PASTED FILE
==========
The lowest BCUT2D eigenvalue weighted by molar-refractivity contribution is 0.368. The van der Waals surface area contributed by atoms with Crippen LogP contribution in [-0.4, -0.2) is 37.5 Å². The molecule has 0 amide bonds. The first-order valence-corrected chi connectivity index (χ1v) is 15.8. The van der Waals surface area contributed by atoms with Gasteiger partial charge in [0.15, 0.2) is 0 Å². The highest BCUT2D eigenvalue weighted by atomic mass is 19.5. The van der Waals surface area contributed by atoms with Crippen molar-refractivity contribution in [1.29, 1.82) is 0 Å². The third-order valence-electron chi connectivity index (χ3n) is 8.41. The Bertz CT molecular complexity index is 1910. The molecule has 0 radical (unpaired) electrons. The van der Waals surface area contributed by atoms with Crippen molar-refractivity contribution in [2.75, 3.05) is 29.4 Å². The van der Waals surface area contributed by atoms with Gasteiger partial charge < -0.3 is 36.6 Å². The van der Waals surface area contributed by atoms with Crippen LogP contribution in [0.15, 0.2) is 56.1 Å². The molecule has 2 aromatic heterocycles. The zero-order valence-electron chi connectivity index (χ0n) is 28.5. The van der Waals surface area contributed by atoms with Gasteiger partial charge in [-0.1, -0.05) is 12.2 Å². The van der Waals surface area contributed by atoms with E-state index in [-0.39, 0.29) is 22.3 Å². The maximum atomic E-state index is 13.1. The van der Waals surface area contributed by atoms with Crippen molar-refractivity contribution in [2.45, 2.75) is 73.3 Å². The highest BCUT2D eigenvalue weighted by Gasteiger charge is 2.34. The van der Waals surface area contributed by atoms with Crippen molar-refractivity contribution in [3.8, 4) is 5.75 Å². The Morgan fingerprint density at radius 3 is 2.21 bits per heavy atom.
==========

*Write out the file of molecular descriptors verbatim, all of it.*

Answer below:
The lowest BCUT2D eigenvalue weighted by molar-refractivity contribution is 0.368. The van der Waals surface area contributed by atoms with Crippen LogP contribution in [-0.4, -0.2) is 37.5 Å². The molecule has 0 amide bonds. The first-order valence-corrected chi connectivity index (χ1v) is 15.8. The van der Waals surface area contributed by atoms with Gasteiger partial charge in [0.15, 0.2) is 0 Å². The highest BCUT2D eigenvalue weighted by atomic mass is 19.5. The van der Waals surface area contributed by atoms with Crippen molar-refractivity contribution in [1.29, 1.82) is 0 Å². The third-order valence-electron chi connectivity index (χ3n) is 8.41. The Bertz CT molecular complexity index is 1910. The molecule has 0 radical (unpaired) electrons. The van der Waals surface area contributed by atoms with Crippen molar-refractivity contribution in [2.75, 3.05) is 29.4 Å². The van der Waals surface area contributed by atoms with Gasteiger partial charge < -0.3 is 36.6 Å². The van der Waals surface area contributed by atoms with Crippen LogP contribution in [0.15, 0.2) is 56.1 Å². The molecule has 2 aromatic heterocycles. The zero-order valence-electron chi connectivity index (χ0n) is 28.5. The van der Waals surface area contributed by atoms with Gasteiger partial charge in [-0.1, -0.05) is 12.2 Å². The van der Waals surface area contributed by atoms with E-state index in [-0.39, 0.29) is 22.3 Å². The maximum atomic E-state index is 13.1. The van der Waals surface area contributed by atoms with Crippen molar-refractivity contribution in [2.45, 2.75) is 73.3 Å². The highest BCUT2D eigenvalue weighted by Gasteiger charge is 2.34. The van der Waals surface area contributed by atoms with Crippen molar-refractivity contribution in [3.8, 4) is 5.75 Å². The Morgan fingerprint density at radius 3 is 2.21 bits per heavy atom.